6/11/13; 8:40 PM PDT

Los Angeles, California

Mr. Lifton

While it is true that tracheotomy incisions are made both horizontally and vertically, I have never understood the preference for one over the other. As it would seem that the muscles overlying the trachea tend to run up and down, it would make sense that a vertical incision would damage less muscle tissue than a horizontal incision.

Has anything in your research ever arisen that would shed some light on this matter?

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"The tracheostomy incision, which was shown on several of the photographs that I examined, looks exactly the same size and the same configuration as it did when Dr. Perry and I did that incision."

-- Robert McClelland; 1988*

http://dvp-video-audio-archive.blogspot.com/2012/03/who-shot-president-kennedy-1988-nova.html

* = Of course, given Dr. McClelland's incredibly idiotic theory about JFK's head wounds, I would have to take anything he says with a large grain of salt. But the above quote did come out of McClelland's mouth nonetheless on PBS-TV in 1988.

http://jfk-archives.blogspot.com/2010/06/parkland-doctors-on-pbs-tv-in-1988.html

When there is a conflict in the record, as there is for almost every statement made by the Dallas doctors, I would consider the earliest statements to be the most accurate. I will take Perry's 1966 comments to LIfton as definitive. It was made before it was understood there was a conflict in the record, and therefore free from bias (at least from the pressure to conform one's observations to the official record). I have not yet found any contemporaneous statements that would indicate a 6-8 cm ragged cut was made by Perry.

Daniel,

The conversation your quoted (and which I had with Dr. Malcolm Perry) took place on October 27, 1966, and is exactly as described in Chapter 11 of Best Evidence. Using the pretext that I was doing a research paper for a UCLA Law School class, and that it was an exercise in fact-finding, I queried Dr. Perry about the length of the trach incision. He said: “2-3 cm.” and I wrote that down, as he talked. I then asked a number of “could it have been larger than that. . .?” questions, making it larger each time. He was clearly uncomfortable with going much larger than “2-3 cm.” Immediately after that conversation—and fully aware that what he had just said was of considerable historical importance—I decided to purchase a tape recorder, with the appropriate attachments to record telephone conversations. I did just that, and from that point forward, had a reel-to-reel recorder on the line when I spoke with the Dallas doctors, Dr. Humes, and FBI agent James Sibert. All of this is described in chapters 10, 11, and 12 of Best Evidence:

Chapter 10: The Liebeler Memorandum

Chapter 11: The Tracheotomy Incision: Dallas vs Bethesda

Chapter 12: An Oral Utterance (about the S & O report)

One other thing about the trach incision, and that concerns what occurred in December, 1982 (and January, 1983), when I first came into possession of good copies of the autopsy photographs. At that time, I –along with Pat Valentino (in January)—were the first to show the autopsy photographs to a number of the Dallas doctors and nurses. Almost everyone reacted by shaking their head from left to right, and/or stating (in effect): “No, that’s not the way it was.” I summed up these interviews in the Epilogue to the 1988 Carrol and Graf edition of Best Evidence, and that epilogue is also re-published (as an “Afterword”) in the 1993 New American Library edition).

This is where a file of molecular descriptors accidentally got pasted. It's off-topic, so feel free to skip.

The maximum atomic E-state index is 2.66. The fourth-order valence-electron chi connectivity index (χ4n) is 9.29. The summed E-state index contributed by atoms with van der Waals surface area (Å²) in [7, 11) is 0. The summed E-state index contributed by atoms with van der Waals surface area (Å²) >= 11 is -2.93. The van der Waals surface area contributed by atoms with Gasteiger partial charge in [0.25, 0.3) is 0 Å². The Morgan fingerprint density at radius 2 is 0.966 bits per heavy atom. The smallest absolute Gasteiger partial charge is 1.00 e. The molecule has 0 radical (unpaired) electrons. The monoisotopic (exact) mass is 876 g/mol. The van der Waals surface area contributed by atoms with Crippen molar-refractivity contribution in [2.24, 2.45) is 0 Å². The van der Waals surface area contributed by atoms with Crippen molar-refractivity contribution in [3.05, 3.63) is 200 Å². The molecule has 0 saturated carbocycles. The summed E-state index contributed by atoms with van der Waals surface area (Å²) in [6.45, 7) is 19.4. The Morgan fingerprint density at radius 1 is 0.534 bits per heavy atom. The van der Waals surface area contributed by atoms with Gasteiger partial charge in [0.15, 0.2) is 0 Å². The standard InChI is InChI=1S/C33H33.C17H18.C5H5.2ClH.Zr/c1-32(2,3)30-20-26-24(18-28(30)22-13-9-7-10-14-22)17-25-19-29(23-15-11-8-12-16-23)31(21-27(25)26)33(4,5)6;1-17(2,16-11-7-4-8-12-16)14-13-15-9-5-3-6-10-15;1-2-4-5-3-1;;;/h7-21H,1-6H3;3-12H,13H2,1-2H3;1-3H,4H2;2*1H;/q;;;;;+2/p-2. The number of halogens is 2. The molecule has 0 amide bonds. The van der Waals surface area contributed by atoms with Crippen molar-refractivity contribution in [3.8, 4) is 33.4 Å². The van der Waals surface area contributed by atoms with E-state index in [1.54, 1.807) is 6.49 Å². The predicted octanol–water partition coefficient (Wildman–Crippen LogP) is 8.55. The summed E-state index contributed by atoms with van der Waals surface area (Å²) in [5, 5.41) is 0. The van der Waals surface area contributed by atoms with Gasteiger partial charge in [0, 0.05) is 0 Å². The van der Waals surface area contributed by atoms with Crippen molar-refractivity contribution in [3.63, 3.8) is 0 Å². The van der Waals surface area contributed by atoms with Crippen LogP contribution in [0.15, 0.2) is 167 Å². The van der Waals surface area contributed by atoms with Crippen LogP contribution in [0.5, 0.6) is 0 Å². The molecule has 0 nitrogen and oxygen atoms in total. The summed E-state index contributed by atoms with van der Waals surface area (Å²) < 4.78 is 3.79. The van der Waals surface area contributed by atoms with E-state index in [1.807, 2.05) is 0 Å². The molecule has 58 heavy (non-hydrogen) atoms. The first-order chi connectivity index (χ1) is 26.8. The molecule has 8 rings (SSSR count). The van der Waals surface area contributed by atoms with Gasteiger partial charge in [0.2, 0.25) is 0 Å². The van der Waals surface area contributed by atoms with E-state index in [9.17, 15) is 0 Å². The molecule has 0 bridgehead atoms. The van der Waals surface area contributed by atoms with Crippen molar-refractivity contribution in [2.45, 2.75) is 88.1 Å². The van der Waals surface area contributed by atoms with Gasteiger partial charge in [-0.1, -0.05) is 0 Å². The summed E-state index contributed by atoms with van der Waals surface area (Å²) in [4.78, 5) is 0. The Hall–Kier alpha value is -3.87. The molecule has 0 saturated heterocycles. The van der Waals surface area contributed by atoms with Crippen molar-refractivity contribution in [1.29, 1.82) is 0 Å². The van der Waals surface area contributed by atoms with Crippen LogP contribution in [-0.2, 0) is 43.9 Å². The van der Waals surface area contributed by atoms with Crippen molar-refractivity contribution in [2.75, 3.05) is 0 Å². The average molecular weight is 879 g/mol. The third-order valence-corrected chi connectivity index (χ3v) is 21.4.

Finally, there is this "postscript": In 1989, I went to Dallas –again with Pat Valentino, and this time with a a professional film crew—and showed the photographs (again) to various Dallas doctors and nurses, this time recording their reactions on camera.

To go back to the point that you have made, Daniel: My conversation with Dr. Perry was on October 27, 1966, and certainly is more significant than statements made 22 years later, after books and articles have been published, and by which time the issue became crystal clear: did somebody alter the wounds between the time the Dallas doctors saw the President’s body, and the “start time” of the Bethesda autopsy, at 8 PM on the night of November 22, 1963?

That's the issue, and based on the data presented in Best Evidence, the answer is clearly "yes."

DSL

6/11/13; 8:40 PM PDT

Los Angeles, California

Mr. Lifton

While it is true that tracheotomy incisions are made both horizontally and vertically, I have never understood the preference for one over the other. As it would seem that the muscles overlying the trachea tend to run up and down, it would make sense that a vertical incision would damage less muscle tissue than a horizontal incision.

Has anything in your research ever arisen that would shed some light on this matter?

Forgive me for interjection an opinion, but what you have observed about the nature of the neck muscles would be a good motive for Perry to make the horizontal incision as small as possible, say, 2-3 cm, so as to minimize damage to the area.

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"The tracheostomy incision, which was shown on several of the photographs that I examined, looks exactly the same size and the same configuration as it did when Dr. Perry and I did that incision."

-- Robert McClelland; 1988*

http://dvp-video-audio-archive.blogspot.com/2012/03/who-shot-president-kennedy-1988-nova.html